“Now I know it’s a national law in America that women are more evolved than men, but if that’s true, how come they are still so impressed by shiny objects?” quips Bill Maher. Oh, ha, ha. Like a blonde joke, I guess?
Once again on “Real Time with Bill Maher,” another female guest disappointed our fairer sex. You can blame Erin McPike, a reporter for RealClearPolitics, for not doing a better job of getting in the fracas, pushing her viewpoint harder and spewing as many words as the male panelists, or realizing the format was built around the show’s host, who does not seem to be much of a friend of feminists. Indeed, Maher gives equal snide treatment to all his guests, but if he’s talking about females who aren’t on the show, he’s not very respectful. He’s sure in his big-brain liberal head that he knows women’s correct place.
Men are doing an awful lot of deciding for women these days. It’s OK to harken back to the ‘50s and ‘60s for simplicity but not subjugation.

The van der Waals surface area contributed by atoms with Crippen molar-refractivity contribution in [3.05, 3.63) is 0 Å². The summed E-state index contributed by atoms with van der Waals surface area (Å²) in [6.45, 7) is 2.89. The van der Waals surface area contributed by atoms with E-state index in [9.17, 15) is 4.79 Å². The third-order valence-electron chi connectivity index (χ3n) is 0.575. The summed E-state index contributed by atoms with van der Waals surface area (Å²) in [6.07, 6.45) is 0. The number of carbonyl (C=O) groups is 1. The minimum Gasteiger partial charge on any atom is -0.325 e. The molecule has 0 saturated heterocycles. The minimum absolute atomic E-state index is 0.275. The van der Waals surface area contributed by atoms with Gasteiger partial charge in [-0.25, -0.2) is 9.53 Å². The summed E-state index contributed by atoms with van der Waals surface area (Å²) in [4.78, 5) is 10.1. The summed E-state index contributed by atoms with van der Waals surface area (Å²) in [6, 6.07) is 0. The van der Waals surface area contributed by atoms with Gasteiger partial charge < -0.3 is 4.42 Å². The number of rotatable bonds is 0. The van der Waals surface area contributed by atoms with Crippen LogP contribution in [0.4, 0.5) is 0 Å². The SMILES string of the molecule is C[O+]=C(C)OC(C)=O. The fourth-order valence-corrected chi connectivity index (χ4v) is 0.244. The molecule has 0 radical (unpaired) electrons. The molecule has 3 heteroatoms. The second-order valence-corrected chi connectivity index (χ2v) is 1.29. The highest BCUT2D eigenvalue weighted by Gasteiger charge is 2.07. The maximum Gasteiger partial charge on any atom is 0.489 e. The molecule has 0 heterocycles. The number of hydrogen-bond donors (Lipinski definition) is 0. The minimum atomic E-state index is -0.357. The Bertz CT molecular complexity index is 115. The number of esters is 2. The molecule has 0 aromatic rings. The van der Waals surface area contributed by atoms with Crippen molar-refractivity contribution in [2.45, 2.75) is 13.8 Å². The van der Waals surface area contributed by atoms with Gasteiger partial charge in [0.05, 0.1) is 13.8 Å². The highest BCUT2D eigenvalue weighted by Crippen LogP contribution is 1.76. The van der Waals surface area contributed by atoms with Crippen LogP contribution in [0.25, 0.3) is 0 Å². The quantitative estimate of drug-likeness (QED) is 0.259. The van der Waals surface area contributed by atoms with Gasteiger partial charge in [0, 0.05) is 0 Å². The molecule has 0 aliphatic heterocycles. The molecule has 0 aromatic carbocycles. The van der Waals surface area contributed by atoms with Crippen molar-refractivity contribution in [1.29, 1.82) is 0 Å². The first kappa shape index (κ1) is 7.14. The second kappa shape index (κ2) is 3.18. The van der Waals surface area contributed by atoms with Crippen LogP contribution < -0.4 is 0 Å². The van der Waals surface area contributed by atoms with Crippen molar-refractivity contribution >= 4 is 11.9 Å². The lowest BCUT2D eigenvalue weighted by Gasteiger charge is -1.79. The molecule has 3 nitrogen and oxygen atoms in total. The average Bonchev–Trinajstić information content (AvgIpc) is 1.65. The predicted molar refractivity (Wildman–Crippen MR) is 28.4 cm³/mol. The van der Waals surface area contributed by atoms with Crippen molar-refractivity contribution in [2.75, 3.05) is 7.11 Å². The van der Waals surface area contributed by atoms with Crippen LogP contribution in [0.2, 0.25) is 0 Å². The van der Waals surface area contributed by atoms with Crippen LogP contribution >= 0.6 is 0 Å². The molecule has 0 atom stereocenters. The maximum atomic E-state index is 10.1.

We’ve seen the all-male picture of the congressional panel on birth control. Somehow it was even harder to hear Mr. Prostitution Scandal, Eliot Spitzer, be the one to speak up for women on the show and put forth a rebuttal to invasive procedures.
We hear Ron Paul support prostitution but not choice. Paul’s libertarianism is much more about freedom for men. The 4-pack Republican nomination challenge is a total turnoff to women who want equality.
Men continue to dominate, and we must all ask ourselves how content we are with the world they’re creating. Look around. It’s polarized and polluted from my point of view. Impressive, however, are the way things are changing for at least one oft-maligned group, gays — same-sex marriage gains in numerous states and the ability to serve openly in the military are huge strides.
Sure, there’s so much that’s great in the world and with our country, but many issues require imaginative thinking to stay positive. If you’re satisfied now, well, hello Pollyanna, but when women don’t have an equal voice, shadows fall on us all. We may be smaller and quieter, we may be different in ways men can’t recognize or appreciate, but it’s not only your debate. We’re not going back anywhere, and you don’t really want us to. Our freedom and fabulousness make this world a better place.
Hannah B. Hayes is a former Both Sides Now debate columnist, small-business owner and peace activist. She has been a part of the Evergreen community for more than 35 years.